My work with Josef Albers provided such a deep respect for the complexities of color and its interaction that I hesitate to give color advice through words. So many variables. I applaud your efforts to explain what has to be the most difficult visual task facing a colorist. Our ability to correctly identify colors of equal value (light/dark) requires a training that few art students or even professional artists have experienced. Consistently, only about 40% of Albers’ graduate students could correctly select color swatches of equal value. This percentage increased with experience, but experience gained through critique, where both student and mentor could view the colors under similar light conditions.
(RG note) Richard Nelson is a modern day colour guru who lives on the side of a volcano on Maui. A twice-weekly letter about him and some of the questions he raises are at http://painterskeys.com/notes-on-colour/
J K Rowse, UK
Matisse had an instinctive understanding of colour. At the end of his lifetime he was able to put it into words: “Put a colour upon a canvas -– it not only colours with that colour the part of the canvas to which the colour has been applied, but it also colours the surrounding space with the complementary.”
I bought myself a package of cheap plastic ice-cube trays from the dollar store for mixing colors. I can wash them out and reuse them indefinitely. I keep one tray for each of the primary colors and experiment by adding different mixes to each section.
Yaroslaw Rozputnyak, Moscow, Russia
The egg boxes are using in the Russia too. Of course, the quality of those is sometimes such as just paper. Then, if painter want to use it for very liquid paint he can put onto compartments of egg box one band of aluminum foil. This aluminum foil is convenient material to have paint box in any size paper box, and even in any place with holes. One band of foil is more light than the equal surface of palettes. Very busy artists (and artisteses too) may use this foil to wash not food dishes and plates — just remove the foil after eating. But the very-very-very busy artists may use not any foil and keep unwashed food dishes and plates in the refrigerator without risk of cockroaches attack at least to end of creative inspiration.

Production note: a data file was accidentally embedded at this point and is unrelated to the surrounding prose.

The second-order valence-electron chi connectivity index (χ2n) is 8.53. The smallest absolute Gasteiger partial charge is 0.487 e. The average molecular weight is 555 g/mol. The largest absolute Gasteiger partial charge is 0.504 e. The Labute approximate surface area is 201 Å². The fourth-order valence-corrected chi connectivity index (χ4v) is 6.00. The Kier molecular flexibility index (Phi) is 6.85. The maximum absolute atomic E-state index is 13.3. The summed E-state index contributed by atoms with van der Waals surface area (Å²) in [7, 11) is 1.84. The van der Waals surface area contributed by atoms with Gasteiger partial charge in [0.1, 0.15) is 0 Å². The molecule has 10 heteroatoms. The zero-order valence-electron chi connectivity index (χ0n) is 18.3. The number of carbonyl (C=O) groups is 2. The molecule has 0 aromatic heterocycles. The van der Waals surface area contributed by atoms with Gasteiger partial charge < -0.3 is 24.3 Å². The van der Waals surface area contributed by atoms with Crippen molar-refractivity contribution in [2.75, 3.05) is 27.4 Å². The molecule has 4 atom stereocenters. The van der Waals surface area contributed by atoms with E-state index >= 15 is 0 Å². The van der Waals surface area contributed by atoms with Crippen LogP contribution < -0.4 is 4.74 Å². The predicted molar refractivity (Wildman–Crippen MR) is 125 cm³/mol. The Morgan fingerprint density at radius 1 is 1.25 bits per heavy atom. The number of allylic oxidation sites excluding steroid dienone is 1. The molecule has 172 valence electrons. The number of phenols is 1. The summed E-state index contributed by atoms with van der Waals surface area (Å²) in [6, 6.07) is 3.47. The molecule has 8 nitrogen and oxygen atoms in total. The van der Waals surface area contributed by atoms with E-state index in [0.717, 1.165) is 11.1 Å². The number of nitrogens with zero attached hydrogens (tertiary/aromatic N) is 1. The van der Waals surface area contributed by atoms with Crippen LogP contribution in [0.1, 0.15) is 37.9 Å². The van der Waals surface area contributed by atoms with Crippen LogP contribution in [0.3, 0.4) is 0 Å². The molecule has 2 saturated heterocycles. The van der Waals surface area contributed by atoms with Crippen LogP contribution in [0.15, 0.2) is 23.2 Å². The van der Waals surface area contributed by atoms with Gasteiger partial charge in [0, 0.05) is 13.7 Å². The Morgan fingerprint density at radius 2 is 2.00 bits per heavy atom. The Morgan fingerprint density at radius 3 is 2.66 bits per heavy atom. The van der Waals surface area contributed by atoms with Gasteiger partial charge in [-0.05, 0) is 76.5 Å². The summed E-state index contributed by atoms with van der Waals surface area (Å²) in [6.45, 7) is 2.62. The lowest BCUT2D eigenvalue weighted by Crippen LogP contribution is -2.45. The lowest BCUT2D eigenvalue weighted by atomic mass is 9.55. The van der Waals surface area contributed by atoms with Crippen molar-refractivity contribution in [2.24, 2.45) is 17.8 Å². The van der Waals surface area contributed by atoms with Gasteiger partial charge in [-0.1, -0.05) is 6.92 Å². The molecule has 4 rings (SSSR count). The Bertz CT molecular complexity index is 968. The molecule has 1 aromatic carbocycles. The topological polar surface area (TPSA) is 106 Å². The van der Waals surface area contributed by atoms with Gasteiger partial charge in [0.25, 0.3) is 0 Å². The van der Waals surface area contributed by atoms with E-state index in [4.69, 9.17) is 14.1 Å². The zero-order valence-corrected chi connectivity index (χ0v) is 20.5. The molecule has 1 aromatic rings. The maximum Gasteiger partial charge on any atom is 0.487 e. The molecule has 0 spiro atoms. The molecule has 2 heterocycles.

Shirley Flinn, Alberta, Canada
Spring, ahhhh, I can hardly wait to be out in my garden. The outside temp is presently -25C, I knew it was cold as soon as I went to the kitchen to let the dogs out. I didn’t need to open the door, as soon as I see that the little nail holes, on the inside door moldings, have a quarter of a inch of ice on them, I know it’s cold out side. I’m taking a watercolour course not far from here, given by Lian Zhen, and we are only using three colours, it is truly amazing what is being produced in this class, the intensity of colour and the movement of paint. Like you said the pastels that are produced. Mr. Zhen must be wondering what kind hinterland is this as he just finished a class in Hawaii, before arriving in Alberta, Canada. Today we paint snow, like the Inuit people who have 23 words for snow, I’m sure we will find it’s many shades and colours within the three primary colours we are using in this workshop.
The following are a few more of the 300 or so entries that have come in since the contest was announced three weeks ago. They are not necessarily finalists in the “Free Painting Workshop in Brittany with Robert Genn” contest.
You may be interested to know that artists from every state in the USA, every province in Canada, and at least 97 countries worldwide have visited these pages since January 1, 2002. That includes Epic Dewfall from Ottawa, Ontario who penned the following:
“The most beautiful colours of a painting, a universe or a pun.
Where sometimes we find are two, there was only room for one.”
And Stephen Quiller of Creede, Colorado who wrote, “I thought that Chagall was the one that said ‘Colors are the friends of their neighbors and the lovers of their opposites.’ That’s the way it is in my book, anyway.” (RG note) You’re probably right, Stephen. Doesn’t sound like something Auden would say. People in the research department of the “Resource of Art Quotations” where I picked it up, http://www.art-quotes.com/ have been alerted and are working to correct the problem.